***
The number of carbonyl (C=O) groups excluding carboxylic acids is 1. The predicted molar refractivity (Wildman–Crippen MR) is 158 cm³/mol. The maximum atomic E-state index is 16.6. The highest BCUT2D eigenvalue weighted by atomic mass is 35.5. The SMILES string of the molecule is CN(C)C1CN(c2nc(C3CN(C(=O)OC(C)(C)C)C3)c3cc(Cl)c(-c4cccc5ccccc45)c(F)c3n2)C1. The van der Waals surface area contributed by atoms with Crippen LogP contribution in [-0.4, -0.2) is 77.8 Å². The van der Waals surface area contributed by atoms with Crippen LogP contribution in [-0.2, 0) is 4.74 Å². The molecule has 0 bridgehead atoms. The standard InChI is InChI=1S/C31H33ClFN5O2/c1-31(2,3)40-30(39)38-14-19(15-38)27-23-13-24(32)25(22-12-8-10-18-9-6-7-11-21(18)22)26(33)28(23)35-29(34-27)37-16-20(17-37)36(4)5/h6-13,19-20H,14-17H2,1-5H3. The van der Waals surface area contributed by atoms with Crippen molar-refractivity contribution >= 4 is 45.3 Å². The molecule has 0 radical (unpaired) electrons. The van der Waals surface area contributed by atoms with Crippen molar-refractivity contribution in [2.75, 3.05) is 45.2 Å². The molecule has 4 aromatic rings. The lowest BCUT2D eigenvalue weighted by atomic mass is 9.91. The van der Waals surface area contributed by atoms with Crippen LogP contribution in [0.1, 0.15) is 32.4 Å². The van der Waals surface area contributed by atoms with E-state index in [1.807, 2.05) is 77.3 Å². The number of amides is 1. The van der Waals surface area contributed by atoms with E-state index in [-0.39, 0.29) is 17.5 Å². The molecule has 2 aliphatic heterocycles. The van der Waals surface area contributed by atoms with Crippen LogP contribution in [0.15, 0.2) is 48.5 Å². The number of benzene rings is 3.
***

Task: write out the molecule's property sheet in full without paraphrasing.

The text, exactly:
The number of carbonyl (C=O) groups excluding carboxylic acids is 1. The predicted molar refractivity (Wildman–Crippen MR) is 158 cm³/mol. The maximum atomic E-state index is 16.6. The highest BCUT2D eigenvalue weighted by atomic mass is 35.5. The SMILES string of the molecule is CN(C)C1CN(c2nc(C3CN(C(=O)OC(C)(C)C)C3)c3cc(Cl)c(-c4cccc5ccccc45)c(F)c3n2)C1. The van der Waals surface area contributed by atoms with Crippen LogP contribution in [-0.4, -0.2) is 77.8 Å². The van der Waals surface area contributed by atoms with Crippen LogP contribution in [-0.2, 0) is 4.74 Å². The molecule has 0 bridgehead atoms. The standard InChI is InChI=1S/C31H33ClFN5O2/c1-31(2,3)40-30(39)38-14-19(15-38)27-23-13-24(32)25(22-12-8-10-18-9-6-7-11-21(18)22)26(33)28(23)35-29(34-27)37-16-20(17-37)36(4)5/h6-13,19-20H,14-17H2,1-5H3. The van der Waals surface area contributed by atoms with Crippen molar-refractivity contribution >= 4 is 45.3 Å². The molecule has 0 radical (unpaired) electrons. The van der Waals surface area contributed by atoms with Crippen molar-refractivity contribution in [2.75, 3.05) is 45.2 Å². The molecule has 4 aromatic rings. The lowest BCUT2D eigenvalue weighted by atomic mass is 9.91. The van der Waals surface area contributed by atoms with Crippen LogP contribution in [0.1, 0.15) is 32.4 Å². The van der Waals surface area contributed by atoms with E-state index in [1.807, 2.05) is 77.3 Å². The number of amides is 1. The van der Waals surface area contributed by atoms with E-state index in [-0.39, 0.29) is 17.5 Å². The molecule has 2 aliphatic heterocycles. The van der Waals surface area contributed by atoms with Crippen LogP contribution in [0.15, 0.2) is 48.5 Å². The number of benzene rings is 3.